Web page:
Whilst not legally-binding, like all WHO guidelines, AQGs are an evidence-informed tool for policy-makers to guide legislation and policies, in order to reduce levels of air pollutants and decrease the burden of disease that results from exposure to air pollution worldwide. Their development has adhered to a rigorously defined methodology, implemented by a guideline development group. It was based on evidence obtained from six systematic reviews that considered more than 500 papers. The development of these global AQGs was overseen by a steering group led by the WHO European Centre for Environment and Health.

The U.S.

An NBC News analysis of air pollution levels shows that air quality across the U.S. on average already falls short of the WHO’s guidance, updated in September for the first time in more than 15 years.

While U.S.-wide air quality is already worse than the new threshold, it is especially bad in California, Oregon, Nevada, Idaho and Washington, where levels of particulate matter are more than twice the recommended limit. The new guidance lowers the threshold for particulate matter in the air, among several other pollutants, cutting the recommended maximum amounts by half.

This form of particulate matter is a mix of microscopic solids and liquid droplets known as PM2.5, named for its size of 2.5 micrometers in diameter, or roughly one-thirtieth the width of human hair. Commonly found in wildfire smoke and vehicle exhaust, the pollutant has been connected to respiratory-related hospital admissions and increased mortality.

PM2.5 levels vary by region across the U.S., but the national average in 2020 was about 8 micrograms per cubic meter, down from 13 in 2000, according to the Environmental Protection Agency. The WHO’s new guidelines set the recommended level at 5.

In the EPA’s Western region, California and Nevada averaged 11.7 micrograms last year. The agency’s region made up of Washington, Oregon and Idaho averaged 11.9 micrograms.

The U.S. standards, last updated in 2012, are slightly less strict than the WHO’s current – and former – guidance, but the EPA said comparing the two standards is not so straightforward.

One official said the U.S. standards are based on studies that compare populations from areas with different pollution levels, and observe the likelihood of dying earlier.

The official said the WHO is relying on new types of studies that use satellite data to estimate pollutant exposure for millions and millions of people.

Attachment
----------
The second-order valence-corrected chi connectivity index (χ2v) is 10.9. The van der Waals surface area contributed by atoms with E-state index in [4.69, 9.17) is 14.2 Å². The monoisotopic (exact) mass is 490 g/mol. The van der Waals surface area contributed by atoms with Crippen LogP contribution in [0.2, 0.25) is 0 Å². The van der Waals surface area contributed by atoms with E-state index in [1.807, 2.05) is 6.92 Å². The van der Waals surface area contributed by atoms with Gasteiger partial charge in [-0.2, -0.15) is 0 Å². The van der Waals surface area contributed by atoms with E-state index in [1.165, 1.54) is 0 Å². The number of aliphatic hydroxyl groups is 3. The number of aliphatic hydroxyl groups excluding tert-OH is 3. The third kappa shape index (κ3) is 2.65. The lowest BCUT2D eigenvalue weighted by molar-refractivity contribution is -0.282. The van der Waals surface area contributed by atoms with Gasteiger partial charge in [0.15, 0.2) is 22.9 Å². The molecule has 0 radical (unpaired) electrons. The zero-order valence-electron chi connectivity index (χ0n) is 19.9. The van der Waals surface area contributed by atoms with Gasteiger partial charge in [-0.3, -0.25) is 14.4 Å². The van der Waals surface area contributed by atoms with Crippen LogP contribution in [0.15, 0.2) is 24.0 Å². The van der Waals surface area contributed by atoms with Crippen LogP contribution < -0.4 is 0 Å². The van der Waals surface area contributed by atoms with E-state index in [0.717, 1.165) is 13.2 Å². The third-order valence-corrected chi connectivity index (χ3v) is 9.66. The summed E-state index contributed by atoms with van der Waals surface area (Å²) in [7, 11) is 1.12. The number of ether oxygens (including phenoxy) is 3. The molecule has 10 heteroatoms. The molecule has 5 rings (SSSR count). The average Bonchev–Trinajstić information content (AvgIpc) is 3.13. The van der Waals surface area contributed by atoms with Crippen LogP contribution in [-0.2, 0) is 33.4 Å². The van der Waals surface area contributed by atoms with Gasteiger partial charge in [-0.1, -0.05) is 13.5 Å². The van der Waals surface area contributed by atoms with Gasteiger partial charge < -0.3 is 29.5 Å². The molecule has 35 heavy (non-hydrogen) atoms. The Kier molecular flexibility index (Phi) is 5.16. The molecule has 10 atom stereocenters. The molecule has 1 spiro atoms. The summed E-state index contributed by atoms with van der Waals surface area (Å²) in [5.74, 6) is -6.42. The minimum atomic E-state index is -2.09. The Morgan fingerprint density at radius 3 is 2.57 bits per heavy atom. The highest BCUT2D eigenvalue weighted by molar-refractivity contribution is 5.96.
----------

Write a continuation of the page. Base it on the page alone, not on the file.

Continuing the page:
“What they are seeing is that there is still health effects below the current U.S. standard,” he said.

According to an analysis of EPA data, the average U.S. pollutant levels have continued to decline since at least 2000.

That number changes when looking at the regional data, which shows the western U.S. with levels barely below the EPA’s standard, while the rest of the country is in a safer range.

And while wildfires turned the sky orange in Californiathat smoke can carry over to parts of the East Coast, affecting the air quality nearly 3,000 miles away.

Despite that, the official said the air quality in the U.S. is far better than it was decades ago.

“Comparing Los Angeles in the 1970s to now, it’s just way, way better. That’s been the result of things like catalytic converters, improved vehicle technology, and controls on factories,” he said.

The official said that PM2.5 levels in the 1970s could range as high as 50 micrograms per cubic meter in California. According to the EPA, these levels haven’t become much higher than 20 micrograms in the previous 20 years.

That decline was largely attributed to the Clean Air Act of 1970, a series of laws that paved the way for air quality standards in the U.S.

“The U.S. does not adjust our standards according to the WHO guidelines. The Clean Air Act requires EPA to periodically review the science upon which U.S. standards are based and the standards themselves.”

EPA Administrator Michael Regan said last summer the agency is reconsidering a Trump administration decision to keep the existing air quality standards, but that the review process is expected to last until spring 2023.

The official said that the big and obvious sources of air quality have already been accounted for, and that the low-level improvements present challenges.

“It’s difficult to achieve low, continued improvement in the air quality without really revolutionizing the energy system.”